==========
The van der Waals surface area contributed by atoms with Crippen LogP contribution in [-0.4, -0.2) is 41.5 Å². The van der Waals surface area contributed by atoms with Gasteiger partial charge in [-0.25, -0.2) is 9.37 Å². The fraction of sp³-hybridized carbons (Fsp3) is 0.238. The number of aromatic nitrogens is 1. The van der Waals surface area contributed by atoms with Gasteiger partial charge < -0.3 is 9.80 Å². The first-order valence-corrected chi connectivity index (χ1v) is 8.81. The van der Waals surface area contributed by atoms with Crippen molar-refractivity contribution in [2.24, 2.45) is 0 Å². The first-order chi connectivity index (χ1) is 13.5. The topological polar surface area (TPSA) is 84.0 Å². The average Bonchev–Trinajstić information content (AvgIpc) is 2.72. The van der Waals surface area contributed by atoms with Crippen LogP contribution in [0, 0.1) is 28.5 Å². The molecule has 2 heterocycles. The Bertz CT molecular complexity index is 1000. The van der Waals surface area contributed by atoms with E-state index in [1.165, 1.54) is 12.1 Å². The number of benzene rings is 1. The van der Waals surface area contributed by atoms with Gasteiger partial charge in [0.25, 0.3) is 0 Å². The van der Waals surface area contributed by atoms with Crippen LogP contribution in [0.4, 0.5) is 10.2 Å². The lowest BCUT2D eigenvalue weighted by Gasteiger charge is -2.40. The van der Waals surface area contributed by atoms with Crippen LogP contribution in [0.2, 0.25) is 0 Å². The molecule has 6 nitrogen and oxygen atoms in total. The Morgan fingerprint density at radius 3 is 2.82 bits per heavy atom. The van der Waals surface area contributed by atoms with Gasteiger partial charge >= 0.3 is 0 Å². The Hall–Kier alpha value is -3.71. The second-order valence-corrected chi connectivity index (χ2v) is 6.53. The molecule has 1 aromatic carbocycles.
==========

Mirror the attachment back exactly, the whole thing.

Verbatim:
The van der Waals surface area contributed by atoms with Crippen LogP contribution in [-0.4, -0.2) is 41.5 Å². The van der Waals surface area contributed by atoms with Gasteiger partial charge in [-0.25, -0.2) is 9.37 Å². The fraction of sp³-hybridized carbons (Fsp3) is 0.238. The number of aromatic nitrogens is 1. The van der Waals surface area contributed by atoms with Gasteiger partial charge < -0.3 is 9.80 Å². The first-order valence-corrected chi connectivity index (χ1v) is 8.81. The van der Waals surface area contributed by atoms with Crippen molar-refractivity contribution in [2.24, 2.45) is 0 Å². The first-order chi connectivity index (χ1) is 13.5. The topological polar surface area (TPSA) is 84.0 Å². The average Bonchev–Trinajstić information content (AvgIpc) is 2.72. The van der Waals surface area contributed by atoms with Crippen LogP contribution in [0, 0.1) is 28.5 Å². The molecule has 2 heterocycles. The Bertz CT molecular complexity index is 1000. The van der Waals surface area contributed by atoms with E-state index in [1.165, 1.54) is 12.1 Å². The number of benzene rings is 1. The van der Waals surface area contributed by atoms with Gasteiger partial charge in [0.25, 0.3) is 0 Å². The van der Waals surface area contributed by atoms with Crippen LogP contribution in [0.4, 0.5) is 10.2 Å². The lowest BCUT2D eigenvalue weighted by Gasteiger charge is -2.40. The van der Waals surface area contributed by atoms with Crippen LogP contribution in [0.2, 0.25) is 0 Å². The molecule has 6 nitrogen and oxygen atoms in total. The Morgan fingerprint density at radius 3 is 2.82 bits per heavy atom. The van der Waals surface area contributed by atoms with Gasteiger partial charge >= 0.3 is 0 Å². The Hall–Kier alpha value is -3.71. The second-order valence-corrected chi connectivity index (χ2v) is 6.53. The molecule has 1 aromatic carbocycles.